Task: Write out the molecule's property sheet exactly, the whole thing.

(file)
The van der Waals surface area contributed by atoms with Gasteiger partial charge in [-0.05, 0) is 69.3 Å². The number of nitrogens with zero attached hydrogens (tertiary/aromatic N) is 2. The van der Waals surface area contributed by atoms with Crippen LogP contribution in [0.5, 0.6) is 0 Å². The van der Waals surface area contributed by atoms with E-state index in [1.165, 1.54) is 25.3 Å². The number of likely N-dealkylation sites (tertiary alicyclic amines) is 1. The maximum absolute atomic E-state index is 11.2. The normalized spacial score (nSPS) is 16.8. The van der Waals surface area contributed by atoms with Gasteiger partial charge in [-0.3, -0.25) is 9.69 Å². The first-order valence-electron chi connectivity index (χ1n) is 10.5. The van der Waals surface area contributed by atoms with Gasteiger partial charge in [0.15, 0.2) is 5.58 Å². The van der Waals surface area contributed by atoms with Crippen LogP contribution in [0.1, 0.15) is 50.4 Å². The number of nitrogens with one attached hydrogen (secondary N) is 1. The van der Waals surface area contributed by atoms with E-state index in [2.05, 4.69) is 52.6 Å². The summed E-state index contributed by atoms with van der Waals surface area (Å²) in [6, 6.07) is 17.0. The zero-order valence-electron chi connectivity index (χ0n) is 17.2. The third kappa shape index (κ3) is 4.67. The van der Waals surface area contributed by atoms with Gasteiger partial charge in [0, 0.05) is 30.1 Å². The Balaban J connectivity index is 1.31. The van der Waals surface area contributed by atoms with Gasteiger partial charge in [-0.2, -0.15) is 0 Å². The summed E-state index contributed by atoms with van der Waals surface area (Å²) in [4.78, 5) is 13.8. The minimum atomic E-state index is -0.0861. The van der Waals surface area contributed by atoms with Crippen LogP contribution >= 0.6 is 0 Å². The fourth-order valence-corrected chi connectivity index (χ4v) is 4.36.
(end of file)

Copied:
The van der Waals surface area contributed by atoms with Gasteiger partial charge in [-0.05, 0) is 69.3 Å². The number of nitrogens with zero attached hydrogens (tertiary/aromatic N) is 2. The van der Waals surface area contributed by atoms with Crippen LogP contribution in [0.5, 0.6) is 0 Å². The van der Waals surface area contributed by atoms with E-state index in [1.165, 1.54) is 25.3 Å². The number of likely N-dealkylation sites (tertiary alicyclic amines) is 1. The maximum absolute atomic E-state index is 11.2. The normalized spacial score (nSPS) is 16.8. The van der Waals surface area contributed by atoms with Gasteiger partial charge in [-0.3, -0.25) is 9.69 Å². The first-order valence-electron chi connectivity index (χ1n) is 10.5. The van der Waals surface area contributed by atoms with Gasteiger partial charge in [0.15, 0.2) is 5.58 Å². The van der Waals surface area contributed by atoms with Crippen LogP contribution in [0.1, 0.15) is 50.4 Å². The number of nitrogens with one attached hydrogen (secondary N) is 1. The van der Waals surface area contributed by atoms with E-state index in [2.05, 4.69) is 52.6 Å². The summed E-state index contributed by atoms with van der Waals surface area (Å²) in [6, 6.07) is 17.0. The zero-order valence-electron chi connectivity index (χ0n) is 17.2. The third kappa shape index (κ3) is 4.67. The van der Waals surface area contributed by atoms with Gasteiger partial charge in [0, 0.05) is 30.1 Å². The Balaban J connectivity index is 1.31. The van der Waals surface area contributed by atoms with Gasteiger partial charge in [-0.2, -0.15) is 0 Å². The summed E-state index contributed by atoms with van der Waals surface area (Å²) in [4.78, 5) is 13.8. The minimum atomic E-state index is -0.0861. The van der Waals surface area contributed by atoms with Crippen LogP contribution >= 0.6 is 0 Å². The fourth-order valence-corrected chi connectivity index (χ4v) is 4.36.